At this rate, I will probably keep walking.  It is more fun than the gym and I feel like I am having an adventure.  Of course, I am catching a lot of interesting Pokemon but I am starting to see the world around me.  I get restless in my apartment and going to class does not always fix that.  So, I will see what’s out there and maybe get a little healthier in the process.

A Brief Olympic Commentary

August 15, 2016

Everybody is big on the Olympics lately. I myself have watched some of the events because the Olympics can be a little inescapable, especially when my mother is so excited about them. I have enjoyed watching Gymnastics events, Diving, Volleyball and Football. I loved watching the US Women’s soccer team fight it out in the trenches. I loved watching Simone Biles winning along with Aly Raisman and just enjoying each other’s victory. I even loved the Williams sisters getting smoked in the first round because it meant a passing of the torch. I also loved Fu Yuanhui’s surprise at having won a medal and not knowing because of less than stellar eyesight. There have been a lot of great moments so far.

To a certain extent, I have also enjoyed watching Swimming. I especially enjoyed Simone Manuel’s genuine reaction to winning her gold medal and her comments afterward. However, there is a lot of stuff that has surrounded the sport of swimming that has annoyed me. Most of them surround one name because, unfortunately, when you discuss Olympic swimming you must eventually talk about Michael Phelps. While many might assume that because I am a proud Baltimorean that I would support Phelps. Not automatically true. As we learned with Brock Turner, being good at swimming does not guarantee that you are a good person. While I don’t actively hate him, I have come to resent several stories that have surrounded him.

First up in the Phelps round up is the stupid Chad Le Clos story. I did not see the first airing of the incident that launched a million memes. However, it was interpreted that Le Clos was messing with Phelps and Phelps was glaring at him in return. A few minutes of research told a different story. The two guys have had an off and on friendship and constant rivalry since Phelps’ return to the sport following his “dark period”. Le Clos has lashed out at Phelps a little but only in the way most athletes trash talk their opponents. Why Le Clos was jiggling in front of Phelps, we may never truly know. It looked like he was trying to be funny and Phelps was trying to concentrate and not get distracted. What we do know is that Phelps has said that after the Olympics he is visiting Le Clos in South Africa for shark cage swimming. This was such a non-story that it was kind of ridiculous.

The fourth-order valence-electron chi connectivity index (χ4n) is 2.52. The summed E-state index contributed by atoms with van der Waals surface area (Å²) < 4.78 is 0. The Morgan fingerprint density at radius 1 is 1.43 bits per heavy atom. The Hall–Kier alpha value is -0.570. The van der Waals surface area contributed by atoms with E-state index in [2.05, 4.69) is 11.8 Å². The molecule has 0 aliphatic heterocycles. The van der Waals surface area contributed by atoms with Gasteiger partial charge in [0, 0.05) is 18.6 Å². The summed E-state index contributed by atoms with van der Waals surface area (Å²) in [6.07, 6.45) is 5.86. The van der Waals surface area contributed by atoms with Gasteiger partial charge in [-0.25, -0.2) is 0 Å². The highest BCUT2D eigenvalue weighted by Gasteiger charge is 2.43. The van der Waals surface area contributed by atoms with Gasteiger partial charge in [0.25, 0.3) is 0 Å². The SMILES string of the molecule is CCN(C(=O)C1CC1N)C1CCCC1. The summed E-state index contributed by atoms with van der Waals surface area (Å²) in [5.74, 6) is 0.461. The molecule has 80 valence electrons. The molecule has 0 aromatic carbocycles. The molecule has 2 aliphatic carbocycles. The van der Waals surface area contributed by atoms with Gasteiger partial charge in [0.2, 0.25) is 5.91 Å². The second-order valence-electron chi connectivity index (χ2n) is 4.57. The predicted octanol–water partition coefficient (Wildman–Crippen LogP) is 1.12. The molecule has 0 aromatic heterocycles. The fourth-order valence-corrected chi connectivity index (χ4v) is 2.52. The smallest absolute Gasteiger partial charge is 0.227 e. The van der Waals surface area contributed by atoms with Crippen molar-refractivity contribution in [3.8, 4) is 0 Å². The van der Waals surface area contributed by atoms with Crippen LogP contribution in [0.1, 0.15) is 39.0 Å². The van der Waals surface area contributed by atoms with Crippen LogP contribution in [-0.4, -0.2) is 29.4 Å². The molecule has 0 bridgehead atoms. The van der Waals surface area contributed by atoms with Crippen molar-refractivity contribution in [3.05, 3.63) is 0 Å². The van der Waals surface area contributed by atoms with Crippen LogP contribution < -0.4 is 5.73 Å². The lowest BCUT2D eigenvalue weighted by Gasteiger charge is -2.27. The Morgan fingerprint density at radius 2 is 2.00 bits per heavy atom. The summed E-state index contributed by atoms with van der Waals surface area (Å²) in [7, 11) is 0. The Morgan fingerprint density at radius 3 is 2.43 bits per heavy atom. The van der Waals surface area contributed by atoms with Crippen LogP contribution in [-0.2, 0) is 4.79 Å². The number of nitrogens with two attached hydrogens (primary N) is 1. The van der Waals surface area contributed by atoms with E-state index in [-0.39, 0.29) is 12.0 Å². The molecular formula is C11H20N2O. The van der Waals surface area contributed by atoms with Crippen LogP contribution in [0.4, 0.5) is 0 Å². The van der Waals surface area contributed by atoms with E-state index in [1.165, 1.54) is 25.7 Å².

<img src=”https://queerty-prodweb.s3.amazonaws.com/content/docs/2016/08/09033344/michael-phelps-670×377.jpg&#8221; alt=”Maybe he was just trying not to laugh?”>

However, that annoyance pales in comparison to the stupidity that I really want to discuss. Let us talk of cupping. Cupping is an ancient Chinese “therapy” that leaves Phelps and other gullible athletes looking like they lost a wrestling match with a squid. It is the act of lighting fires in cups pressed to a person’s skin. The fire causes a vacuum to be formed in the cup and skin to be sucked up into the cup. This causes the characteristic circular bruising and, on some people, also causes the skin to be burnt. The Chinese said that cupping promotes the flow of chi. Now, Chi is supposed to be energy flowing through the body but that energy has never been observed by science. When cupping took off in the Western world, they dropped the word chi and replaced it with blood. However, cupping does not promote blood flow. By bruising you, it actually disrupts blood flow by damaging blood vessels.

<img src=”http://scienceblogs.com/insolence/files/2016/08/MichaelPhelpscupping.jpg&#8221; alt=”Losing a fight to a squid would be more acceptable.”>

Somebody believing in pseudoscience is something that is regrettable and should be cured by proper scientific education. However, people look up to these athletes. They assume that since these people are amazing physical specimens with athletic skill, that they know stuff about the human body. This is not necessarily true. This problem is compounded by the media who tries for a “balanced” look at things. Instead of looking for the truth, they present both sides of the debate equally which gives undue credibility to the pseudoscience. The problem here is shortcuts. Everybody loves finding shortcuts and there is certain manic pride in finding one and sharing it with others. This also applies when you think you have found a shortcut that isn’t one. These people think that because this “therapy” has existed for thousands of years, that it is a shortcut to enhancing their bodies. Instead, they are damaging their body and they just look foolish.

So, while you’re watching the Olympics this year, remember to think for yourself. Remember to do your research before you spread myths and rumors. Enjoy the awesome moments because those are way more fun than the manufactured ones. Also, choose your heroes wisely because some of them might be really gullible.